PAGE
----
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Unlocking carbene reactivity by metallaphotoredox α-elimination

Abstract

The ability to tame high-energy intermediates is important for synthetic chemistry, enabling the construction of complex molecules and propelling advances in the field of synthesis. Along these lines, carbenes and carbenoid intermediates are particularly attractive, but often unknown, high-energy intermediates1,2. Classical methods to access metal carbene intermediates exploit two-electron chemistry to form the carbon–metal bond. However, these methods are usually prohibitive because of reagent safety concerns, limiting their broad implementation in synthesis3,4,5,6. Mechanistically, an alternative approach to carbene intermediates that could circumvent these pitfalls would involve two single-electron steps: radical addition to metal to forge the initial carbon–metal bond followed by redox-promoted α-elimination to yield the desired metal carbene intermediate. Here we realize this strategy through a metallaphotoredox platform that exploits iron carbene reactivity using readily available chemical feedstocks as radical sources and α-elimination from six classes of previously underexploited leaving groups. These discoveries permit cyclopropanation and σ-bond insertion into N–H, S–H and P–H bonds from abundant and bench-stable carboxylic acids, amino acids and alcohols, thereby providing a general solution to the challenge of carbene-mediated chemical diversification.

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Fig. 1: Enabling carbene reactivity by radical intermediates.
Fig. 2: Scope of photoredox-enabled iron carbene cyclopropanation using carboxylic acids as precursors.
Fig. 3: Scope of tri- and difluoromethyl cyclopropanation through carbene metallaphotoredox.
Fig. 4: Insertions of σ-bond through metallaphotoredox carbene formation.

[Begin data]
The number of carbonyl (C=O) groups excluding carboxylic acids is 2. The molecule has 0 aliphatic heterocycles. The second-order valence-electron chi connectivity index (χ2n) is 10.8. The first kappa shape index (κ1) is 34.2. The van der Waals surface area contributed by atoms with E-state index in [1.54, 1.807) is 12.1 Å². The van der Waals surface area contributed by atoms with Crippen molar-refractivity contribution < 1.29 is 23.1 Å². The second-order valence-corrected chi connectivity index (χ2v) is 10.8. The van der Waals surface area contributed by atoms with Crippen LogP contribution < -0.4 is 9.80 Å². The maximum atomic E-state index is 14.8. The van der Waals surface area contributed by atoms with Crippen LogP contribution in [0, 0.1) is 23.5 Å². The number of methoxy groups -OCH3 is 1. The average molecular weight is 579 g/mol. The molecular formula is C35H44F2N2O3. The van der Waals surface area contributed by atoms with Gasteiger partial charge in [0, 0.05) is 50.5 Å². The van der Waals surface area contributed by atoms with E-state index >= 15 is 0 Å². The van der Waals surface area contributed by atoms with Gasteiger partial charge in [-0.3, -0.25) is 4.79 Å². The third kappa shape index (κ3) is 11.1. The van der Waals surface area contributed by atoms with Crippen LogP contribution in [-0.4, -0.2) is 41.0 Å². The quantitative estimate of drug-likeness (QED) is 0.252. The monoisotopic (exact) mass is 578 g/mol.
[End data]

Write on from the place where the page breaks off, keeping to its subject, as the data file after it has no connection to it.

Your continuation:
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Data availability

All data supporting the findings of this study are available in the main text or in the Supplementary Information.

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Acknowledgements

We acknowledge A. Y. Chan, C. P. Seath, J. A. Rossi-Ashton, R. T. Smith, C. A. Gould and A. Long for their discussions. We also thank R. M. Lambert for assisting with the preparation of this paper. Research reported in this work was supported by the National Institute of General Medical Sciences (NIGMS) of the National Institutes of Health (R35GM134897), the Princeton Catalysis Initiative, Janssen R&D, and gifts from Merck, Pfizer, Bristol-Myers Squibb, Genentech and Genmab. The content is solely the responsibility of the authors and does not necessarily represent the official views of NIGMS.

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Contributions

D.W.C.M., N.W.D. and B.T.B. conceptualized the radical approach to carbenes. B.T.B., N.W.D., C.B.K. and M.C.B. designed the experiments. B.T.B. and N.W.D. performed and analysed the experiments. B.T.B., C.B.K., M.C.B., N.W.D. and D.W.C.M. prepared the Article. D.W.C.M. directed the project.

Corresponding author

Correspondence to David W. C. MacMillan.

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D.W.C.M. declares an ownership interest in Penn PhD photoreactor, which is used to irradiate reactions in this work. The other authors declare no competing interests.

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Extended data figures and tables

Extended Data Fig. 1 Proposed mechanism for iron porphyrin carbene formation through metallaphotoredox catalysis.

Metallaphotoredox-mediated formation of iron porphyrin carbene intermediates exploiting a single-electron reduction mediated α-elimination. Me, methyl; Et, ethyl, Ac, acetyl; Phth, phthalimide; HEH•+, oxidized Hantzsch ester; Ir, Ir(dFCF3ppy)2dttbpy; Fe, iron porphyrin. For further commentary and discussion see Supplementary Fig. 1.

Supplementary information

Supplementary Information

This file contains the following sections: General Information, Optimization Studies, Control Experiments, Mechanistic Studies, General Procedures, Characterization Data, References and Spectra.

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Boyle, B.T., Dow, N.W., Kelly, C.B. et al. Unlocking carbene reactivity by metallaphotoredox α-elimination. Nature (2024). https://doi.org/10.1038/s41586-024-07628-1

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